Quietly and without fanfare, President Trump signed an executive order last week that, to me, is eerily reminiscent of the profiling that was common place during the Red Scare of the early Cold War years.
The order is titled Executive Order on Creating Schedule F in the Excepted Service, and it gives Trump the power to purge thousands of federal workers whose job protections have allowed them to remain apolitical over the past four years. (If you’d like to learn more about the executive order and its potential impact, you can just do a ‘google’ search.)
The administration says it’s all about getting rid of “poor performers.” However, the workers targeted tend to include most of the non-partisan experts — scientists, doctors, lawyers, economists — whose work is supposed to be done in a way that is fact-driven and devoid of politics.
Maybe I’m jumping to conclusions. I know the Blacklist is on my mind because I just attended a “zoom” lecture on Broadway and the Blacklist, a history of the impact of the blacklist on New York theater by K. Kevyne Baar. Still, the current environment and the recent executive order remind me of all the talk about commies in the State Department back in the day. (If you’d like to know more about that, check out the post titled Witch Hunts.)
I’ve always been interested in the theater but, before this summer, I knew a lot more about blacklisting in Hollywood and on television than on the Great White Way. Then I read a fiction book titled The Chelsea Girls by Fiona Davis.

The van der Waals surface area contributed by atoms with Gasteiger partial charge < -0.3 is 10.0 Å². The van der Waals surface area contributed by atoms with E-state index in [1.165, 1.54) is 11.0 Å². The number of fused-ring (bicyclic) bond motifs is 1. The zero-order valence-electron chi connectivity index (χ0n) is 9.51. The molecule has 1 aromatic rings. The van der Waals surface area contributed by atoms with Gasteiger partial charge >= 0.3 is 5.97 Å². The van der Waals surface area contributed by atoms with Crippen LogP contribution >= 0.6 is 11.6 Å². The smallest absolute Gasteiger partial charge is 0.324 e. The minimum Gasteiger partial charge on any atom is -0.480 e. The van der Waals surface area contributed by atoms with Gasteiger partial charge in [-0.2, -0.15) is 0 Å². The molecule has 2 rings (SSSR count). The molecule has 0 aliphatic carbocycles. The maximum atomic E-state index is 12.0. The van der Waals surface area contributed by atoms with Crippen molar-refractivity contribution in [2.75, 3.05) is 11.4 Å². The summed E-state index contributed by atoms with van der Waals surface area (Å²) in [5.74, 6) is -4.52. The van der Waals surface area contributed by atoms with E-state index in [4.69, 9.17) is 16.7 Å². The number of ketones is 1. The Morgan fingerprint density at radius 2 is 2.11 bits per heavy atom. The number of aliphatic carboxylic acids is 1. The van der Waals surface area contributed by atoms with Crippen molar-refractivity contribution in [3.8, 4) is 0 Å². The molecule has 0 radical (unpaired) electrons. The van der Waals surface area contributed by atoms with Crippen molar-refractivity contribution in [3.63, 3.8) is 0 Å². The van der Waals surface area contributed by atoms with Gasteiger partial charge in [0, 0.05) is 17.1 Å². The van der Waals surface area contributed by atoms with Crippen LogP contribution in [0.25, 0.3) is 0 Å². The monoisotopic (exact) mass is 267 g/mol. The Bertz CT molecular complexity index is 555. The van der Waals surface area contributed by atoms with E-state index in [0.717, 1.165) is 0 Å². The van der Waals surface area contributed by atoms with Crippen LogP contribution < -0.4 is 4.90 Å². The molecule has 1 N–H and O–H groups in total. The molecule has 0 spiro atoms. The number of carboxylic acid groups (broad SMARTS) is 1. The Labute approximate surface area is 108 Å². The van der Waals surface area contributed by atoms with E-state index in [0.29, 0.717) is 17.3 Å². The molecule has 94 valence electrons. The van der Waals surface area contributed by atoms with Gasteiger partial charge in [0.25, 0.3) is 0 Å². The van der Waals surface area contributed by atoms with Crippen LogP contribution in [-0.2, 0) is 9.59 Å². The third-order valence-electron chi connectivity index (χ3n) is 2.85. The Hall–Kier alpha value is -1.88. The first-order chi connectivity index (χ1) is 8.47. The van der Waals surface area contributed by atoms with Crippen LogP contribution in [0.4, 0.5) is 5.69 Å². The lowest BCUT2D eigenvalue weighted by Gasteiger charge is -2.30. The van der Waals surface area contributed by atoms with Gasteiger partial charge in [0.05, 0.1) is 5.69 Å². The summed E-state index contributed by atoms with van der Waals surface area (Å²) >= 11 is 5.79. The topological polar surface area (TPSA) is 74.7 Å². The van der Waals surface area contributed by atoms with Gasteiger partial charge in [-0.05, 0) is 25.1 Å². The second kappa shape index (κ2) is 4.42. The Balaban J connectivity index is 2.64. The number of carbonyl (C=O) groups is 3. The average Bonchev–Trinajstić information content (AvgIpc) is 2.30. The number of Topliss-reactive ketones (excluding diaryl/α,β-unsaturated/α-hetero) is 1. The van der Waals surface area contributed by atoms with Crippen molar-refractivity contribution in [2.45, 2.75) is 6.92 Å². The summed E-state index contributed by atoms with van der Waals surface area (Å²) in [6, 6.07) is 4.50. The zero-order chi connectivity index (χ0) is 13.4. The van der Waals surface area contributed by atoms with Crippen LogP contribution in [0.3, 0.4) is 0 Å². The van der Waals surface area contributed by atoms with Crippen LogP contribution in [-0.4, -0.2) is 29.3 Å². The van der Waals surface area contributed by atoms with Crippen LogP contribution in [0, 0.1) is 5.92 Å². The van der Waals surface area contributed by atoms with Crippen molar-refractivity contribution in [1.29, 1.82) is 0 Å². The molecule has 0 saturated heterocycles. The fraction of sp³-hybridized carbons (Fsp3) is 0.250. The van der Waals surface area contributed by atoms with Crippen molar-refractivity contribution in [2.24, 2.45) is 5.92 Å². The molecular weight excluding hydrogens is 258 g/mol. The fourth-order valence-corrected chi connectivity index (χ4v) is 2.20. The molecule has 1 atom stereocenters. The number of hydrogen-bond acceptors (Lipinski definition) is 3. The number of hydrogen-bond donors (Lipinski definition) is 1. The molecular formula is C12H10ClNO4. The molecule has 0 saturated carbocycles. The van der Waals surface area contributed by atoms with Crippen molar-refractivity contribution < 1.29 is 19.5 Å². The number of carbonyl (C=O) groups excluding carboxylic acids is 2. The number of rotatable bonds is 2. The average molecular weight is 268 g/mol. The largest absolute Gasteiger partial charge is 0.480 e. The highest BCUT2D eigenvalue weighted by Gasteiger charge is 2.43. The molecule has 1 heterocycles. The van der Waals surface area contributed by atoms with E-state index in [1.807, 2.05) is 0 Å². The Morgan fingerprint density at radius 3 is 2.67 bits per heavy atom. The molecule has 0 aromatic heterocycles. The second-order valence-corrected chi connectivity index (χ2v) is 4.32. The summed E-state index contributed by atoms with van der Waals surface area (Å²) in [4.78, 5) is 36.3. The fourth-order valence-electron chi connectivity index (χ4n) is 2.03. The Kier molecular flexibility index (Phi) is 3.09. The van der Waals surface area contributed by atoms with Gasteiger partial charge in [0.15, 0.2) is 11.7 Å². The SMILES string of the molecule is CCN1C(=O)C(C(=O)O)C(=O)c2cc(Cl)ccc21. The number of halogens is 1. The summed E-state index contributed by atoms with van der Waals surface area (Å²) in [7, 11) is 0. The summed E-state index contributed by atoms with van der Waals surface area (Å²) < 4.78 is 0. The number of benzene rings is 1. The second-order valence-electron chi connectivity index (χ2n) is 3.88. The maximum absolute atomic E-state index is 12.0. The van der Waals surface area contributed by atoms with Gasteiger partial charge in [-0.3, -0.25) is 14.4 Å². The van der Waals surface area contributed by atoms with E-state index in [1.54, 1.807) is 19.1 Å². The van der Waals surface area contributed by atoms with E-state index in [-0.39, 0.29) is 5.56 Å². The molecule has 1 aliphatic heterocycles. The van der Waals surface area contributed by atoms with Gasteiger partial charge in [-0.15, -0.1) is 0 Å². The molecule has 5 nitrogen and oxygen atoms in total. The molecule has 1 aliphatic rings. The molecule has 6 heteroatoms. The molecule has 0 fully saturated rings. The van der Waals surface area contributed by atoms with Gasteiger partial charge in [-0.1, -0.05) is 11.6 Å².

Pre publication advertising for The Chelsea Girls led me to believe that it was about the Cold War. I think that’s a stretch. It’s really fairly light reading about a friendship between two women that spans the decades, beginning in World War II.
The story about how the two girls got caught up in the Cold War is just one of several. Certainly it’s not central even though there is a role for Richard Nixon as a Congressman on the House Un American Activities Committee, and for Roy Cohn as investigator for Senator Joseph McCarthy. (Cohn is perhaps best known now for his role as Donald Trump’s lawyer.)
Even though the author asserts “I hewed closely to the stories of several blacklisted artists,” Davis’ work raises enough questions that a more scholarly history titled Broadway and the Blacklist is quite welcome.
Barr brings a lot to the table. She’s a former professional stage manager who also worked as an archivist for NYU’s Robert F. Wagner Labor Archives.
Here are 5 takeaways from her recent talk at NYU:
- There was no blacklist on Broadway. The theater community — unions as well as management — wouldn’t capitulate to pressure from HUAC — the House Un American Activities Committee. You can learn more about HUAC here.
- People who couldn’t work in Hollywood were able to work in New York theater. Lillian Hellman and Arthur Miller are good examples.
- Arthur Miller wrote his play The Crucible in response to being accused of being a communist sympathizer in the 1950s. You can read what he has to say about it here. You can rent or buy The Crucible on Amazon. The last time I checked it was also available on You Tube.
- New York theater and the Hollywood film industry differed in two ways:
The theater wasn’t dependent on advertising. Hollywood was.
The New York audience kept coming!
Lastly, just think about this: What if the film industry had just said “we don’t care?”
Photograph courtesy of https://newyorktheater.me.
Want to buy the books? These links will help fund Cold War Studies.